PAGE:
Community Meal

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At Redeemer, last year we decided we would begin feeding the kids who come to our Wednesday night kids programs. Each week over the last year (during the school year) we have prepared a meal at 6:00 p.m. before the kids went to classes.

One thing that we have found is that there are a few adults who started to come as well. They had kids, but the kids weren’t old enough for the classes that existed at the time. So, we expanded the classes. Starting this Fall, we started offering a preschool class on Wednesday nights too.

All that to say, we would like to expand yet again. That’s why we changed our sign. It now says, “Community Meal.” We want to invite anyone in our community to come join us for a meal on Wednesday nights. Everyone is welcome. You don’t have to be a kid to join us.

So, if you don’t feel like cooking on a Wednesday night, or maybe you are just sitting at home lonely, come join us on Wednesday nights at Redeemer Baptist Church in Panama. Come for the food, and maybe you can make a few friends while you are at it.

I hope to see you here.

 

 

 

 

 

 

 

 

 

 

 

 

 

Some Help on What the Bible Teaches About Homosexuality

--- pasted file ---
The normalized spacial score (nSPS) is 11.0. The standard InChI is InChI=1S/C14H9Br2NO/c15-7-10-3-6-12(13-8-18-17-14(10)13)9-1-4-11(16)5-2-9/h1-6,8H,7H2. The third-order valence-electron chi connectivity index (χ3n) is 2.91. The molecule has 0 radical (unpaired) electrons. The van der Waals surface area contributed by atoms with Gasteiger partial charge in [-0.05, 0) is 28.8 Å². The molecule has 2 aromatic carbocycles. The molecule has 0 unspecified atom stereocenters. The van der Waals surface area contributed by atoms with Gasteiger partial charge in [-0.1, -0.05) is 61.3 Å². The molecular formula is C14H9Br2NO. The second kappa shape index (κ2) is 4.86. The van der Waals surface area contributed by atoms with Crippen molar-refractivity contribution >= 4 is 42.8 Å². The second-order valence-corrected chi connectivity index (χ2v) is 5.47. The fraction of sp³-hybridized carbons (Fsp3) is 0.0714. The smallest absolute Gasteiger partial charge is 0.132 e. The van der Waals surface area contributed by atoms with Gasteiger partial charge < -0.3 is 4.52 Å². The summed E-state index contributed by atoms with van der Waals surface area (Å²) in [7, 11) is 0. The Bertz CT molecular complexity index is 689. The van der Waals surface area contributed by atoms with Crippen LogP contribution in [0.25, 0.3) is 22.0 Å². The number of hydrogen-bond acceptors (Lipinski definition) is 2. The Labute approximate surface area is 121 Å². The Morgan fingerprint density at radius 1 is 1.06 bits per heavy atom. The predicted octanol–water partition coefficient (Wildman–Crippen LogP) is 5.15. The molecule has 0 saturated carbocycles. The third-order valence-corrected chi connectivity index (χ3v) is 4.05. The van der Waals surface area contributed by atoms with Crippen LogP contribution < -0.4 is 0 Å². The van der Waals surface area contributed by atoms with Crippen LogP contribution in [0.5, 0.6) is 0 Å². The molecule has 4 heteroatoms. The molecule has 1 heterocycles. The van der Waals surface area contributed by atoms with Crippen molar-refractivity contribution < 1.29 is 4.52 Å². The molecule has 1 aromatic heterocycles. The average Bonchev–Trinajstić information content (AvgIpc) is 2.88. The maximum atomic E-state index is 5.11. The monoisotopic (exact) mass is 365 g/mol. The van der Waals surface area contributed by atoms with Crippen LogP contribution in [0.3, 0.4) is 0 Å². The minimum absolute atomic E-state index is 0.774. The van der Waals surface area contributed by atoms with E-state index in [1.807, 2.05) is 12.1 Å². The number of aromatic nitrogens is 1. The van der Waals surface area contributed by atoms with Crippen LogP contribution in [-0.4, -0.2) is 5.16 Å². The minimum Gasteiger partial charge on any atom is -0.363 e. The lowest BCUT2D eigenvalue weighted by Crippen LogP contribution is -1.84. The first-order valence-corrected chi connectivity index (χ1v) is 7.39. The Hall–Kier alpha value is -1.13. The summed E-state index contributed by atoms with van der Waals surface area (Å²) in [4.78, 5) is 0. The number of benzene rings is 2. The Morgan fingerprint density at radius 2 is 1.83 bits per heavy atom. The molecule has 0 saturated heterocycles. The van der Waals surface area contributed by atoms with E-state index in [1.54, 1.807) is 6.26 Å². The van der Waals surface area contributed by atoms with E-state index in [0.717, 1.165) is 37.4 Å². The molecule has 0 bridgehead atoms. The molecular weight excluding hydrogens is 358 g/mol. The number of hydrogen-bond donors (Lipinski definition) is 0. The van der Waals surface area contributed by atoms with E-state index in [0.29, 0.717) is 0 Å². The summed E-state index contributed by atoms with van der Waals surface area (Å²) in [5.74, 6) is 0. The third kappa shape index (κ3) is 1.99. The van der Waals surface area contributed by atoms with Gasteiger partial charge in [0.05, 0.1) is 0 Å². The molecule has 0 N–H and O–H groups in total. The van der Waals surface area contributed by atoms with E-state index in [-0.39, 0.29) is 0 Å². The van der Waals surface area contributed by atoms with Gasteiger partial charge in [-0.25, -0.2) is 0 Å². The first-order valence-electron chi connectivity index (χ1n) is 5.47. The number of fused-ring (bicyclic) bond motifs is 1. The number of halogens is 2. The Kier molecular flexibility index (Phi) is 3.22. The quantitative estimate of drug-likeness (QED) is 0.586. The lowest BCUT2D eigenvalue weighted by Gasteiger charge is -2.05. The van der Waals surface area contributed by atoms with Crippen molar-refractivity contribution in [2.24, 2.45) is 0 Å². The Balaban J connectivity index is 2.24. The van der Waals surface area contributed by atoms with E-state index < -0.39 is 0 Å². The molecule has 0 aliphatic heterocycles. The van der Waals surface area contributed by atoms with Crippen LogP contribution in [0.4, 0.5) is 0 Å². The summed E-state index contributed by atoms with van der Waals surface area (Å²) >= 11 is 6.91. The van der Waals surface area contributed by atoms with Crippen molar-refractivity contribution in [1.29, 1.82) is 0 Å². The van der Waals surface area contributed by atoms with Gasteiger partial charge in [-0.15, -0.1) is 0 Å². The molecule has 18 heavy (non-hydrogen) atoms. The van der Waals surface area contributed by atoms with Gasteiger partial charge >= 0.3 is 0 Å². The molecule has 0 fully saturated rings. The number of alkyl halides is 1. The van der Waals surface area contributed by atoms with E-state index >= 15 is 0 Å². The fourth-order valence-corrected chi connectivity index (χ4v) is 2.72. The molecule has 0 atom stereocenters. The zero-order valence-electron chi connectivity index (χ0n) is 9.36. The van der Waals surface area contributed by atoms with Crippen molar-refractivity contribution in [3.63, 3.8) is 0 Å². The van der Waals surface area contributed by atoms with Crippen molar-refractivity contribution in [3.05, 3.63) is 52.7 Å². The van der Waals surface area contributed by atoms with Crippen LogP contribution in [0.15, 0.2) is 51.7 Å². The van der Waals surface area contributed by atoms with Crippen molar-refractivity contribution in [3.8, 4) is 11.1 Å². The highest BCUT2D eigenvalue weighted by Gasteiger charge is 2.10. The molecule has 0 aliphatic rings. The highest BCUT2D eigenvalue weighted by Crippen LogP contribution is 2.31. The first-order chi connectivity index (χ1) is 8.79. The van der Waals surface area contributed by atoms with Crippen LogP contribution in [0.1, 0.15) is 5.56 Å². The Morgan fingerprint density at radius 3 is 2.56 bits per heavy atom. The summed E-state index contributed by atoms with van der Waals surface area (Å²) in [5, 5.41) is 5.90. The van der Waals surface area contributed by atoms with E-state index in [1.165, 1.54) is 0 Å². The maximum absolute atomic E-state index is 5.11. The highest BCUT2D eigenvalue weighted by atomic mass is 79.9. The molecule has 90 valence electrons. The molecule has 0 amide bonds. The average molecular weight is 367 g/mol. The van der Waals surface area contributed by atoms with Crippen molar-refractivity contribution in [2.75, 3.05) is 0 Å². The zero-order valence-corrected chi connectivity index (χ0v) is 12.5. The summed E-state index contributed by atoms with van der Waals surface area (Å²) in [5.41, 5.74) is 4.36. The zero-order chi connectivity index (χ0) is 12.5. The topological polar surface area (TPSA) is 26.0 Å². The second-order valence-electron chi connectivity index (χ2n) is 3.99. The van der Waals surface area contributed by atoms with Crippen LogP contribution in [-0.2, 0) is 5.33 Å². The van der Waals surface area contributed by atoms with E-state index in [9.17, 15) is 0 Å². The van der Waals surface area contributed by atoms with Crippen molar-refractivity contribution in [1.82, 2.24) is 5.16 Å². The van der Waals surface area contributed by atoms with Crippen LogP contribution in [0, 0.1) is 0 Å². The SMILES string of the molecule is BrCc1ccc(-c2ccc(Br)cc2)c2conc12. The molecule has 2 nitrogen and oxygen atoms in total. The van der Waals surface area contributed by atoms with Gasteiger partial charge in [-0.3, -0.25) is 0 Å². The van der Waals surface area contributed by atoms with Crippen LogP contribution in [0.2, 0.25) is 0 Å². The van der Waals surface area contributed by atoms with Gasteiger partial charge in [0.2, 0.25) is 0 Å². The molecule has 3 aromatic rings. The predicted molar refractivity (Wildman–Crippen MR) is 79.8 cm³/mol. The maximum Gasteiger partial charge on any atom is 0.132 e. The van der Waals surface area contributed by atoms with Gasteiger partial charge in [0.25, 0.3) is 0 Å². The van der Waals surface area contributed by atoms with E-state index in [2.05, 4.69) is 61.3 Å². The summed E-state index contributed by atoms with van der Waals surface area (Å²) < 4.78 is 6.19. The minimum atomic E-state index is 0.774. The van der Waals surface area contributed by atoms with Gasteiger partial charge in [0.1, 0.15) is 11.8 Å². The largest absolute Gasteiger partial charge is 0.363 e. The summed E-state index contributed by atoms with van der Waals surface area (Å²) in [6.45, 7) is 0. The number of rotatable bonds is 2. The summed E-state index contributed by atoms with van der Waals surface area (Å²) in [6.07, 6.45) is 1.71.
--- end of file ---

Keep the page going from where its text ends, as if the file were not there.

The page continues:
I’ve begun my explanation of why I hold to the traditional Christian sexual ethic concerning homosexuality in the last post. If you are interested in exploring the topic more while you wait for me to finish in another post, you can check out these two videos by Kevin DeYoung on the topic. I believe they are very helpful and he can probably speak more clearly than I can on many of the details.

Justin Taylor Interviews Kevin DeYoung, author of “What Does the Bible Really Teach About Homosexuality?” from Crossway on Vimeo.

What Does the Bible Really Teach about Homosexuality? from Crossway on Vimeo.

What Do We Believe About Homosexuality? Part 1 (Creation and Fall)

This is a topic about which I do not believe I can be silent. From time to time as I have visited with people in Panama, I have been asked what I believed about this subject. And I think it’s right that people ask this question. I will also say, I have more to say about this topic than I can answer in one blog post. I mean, I could say it all in one post, but it would be really long, and I’ve found that longer posts are less likely to be read. so I will break up the answer into parts.